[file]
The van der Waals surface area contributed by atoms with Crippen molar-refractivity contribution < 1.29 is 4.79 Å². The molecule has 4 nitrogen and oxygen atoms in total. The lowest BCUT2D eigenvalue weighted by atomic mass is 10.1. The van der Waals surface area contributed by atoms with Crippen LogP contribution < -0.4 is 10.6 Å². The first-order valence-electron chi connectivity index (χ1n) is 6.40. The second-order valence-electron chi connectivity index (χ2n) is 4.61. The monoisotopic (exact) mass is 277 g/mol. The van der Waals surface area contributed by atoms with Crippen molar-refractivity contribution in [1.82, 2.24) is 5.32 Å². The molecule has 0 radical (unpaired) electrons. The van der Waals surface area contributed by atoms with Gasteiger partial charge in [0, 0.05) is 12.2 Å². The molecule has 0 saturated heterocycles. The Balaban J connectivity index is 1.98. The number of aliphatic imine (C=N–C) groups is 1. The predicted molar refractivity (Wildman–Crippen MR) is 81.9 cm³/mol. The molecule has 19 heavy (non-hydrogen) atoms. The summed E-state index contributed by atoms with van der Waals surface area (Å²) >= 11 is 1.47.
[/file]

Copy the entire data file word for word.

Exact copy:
The van der Waals surface area contributed by atoms with Crippen molar-refractivity contribution < 1.29 is 4.79 Å². The molecule has 4 nitrogen and oxygen atoms in total. The lowest BCUT2D eigenvalue weighted by atomic mass is 10.1. The van der Waals surface area contributed by atoms with Crippen LogP contribution < -0.4 is 10.6 Å². The first-order valence-electron chi connectivity index (χ1n) is 6.40. The second-order valence-electron chi connectivity index (χ2n) is 4.61. The monoisotopic (exact) mass is 277 g/mol. The van der Waals surface area contributed by atoms with Crippen molar-refractivity contribution in [1.82, 2.24) is 5.32 Å². The molecule has 0 radical (unpaired) electrons. The van der Waals surface area contributed by atoms with Gasteiger partial charge in [0, 0.05) is 12.2 Å². The molecule has 0 saturated heterocycles. The Balaban J connectivity index is 1.98. The number of aliphatic imine (C=N–C) groups is 1. The predicted molar refractivity (Wildman–Crippen MR) is 81.9 cm³/mol. The molecule has 19 heavy (non-hydrogen) atoms. The summed E-state index contributed by atoms with van der Waals surface area (Å²) >= 11 is 1.47.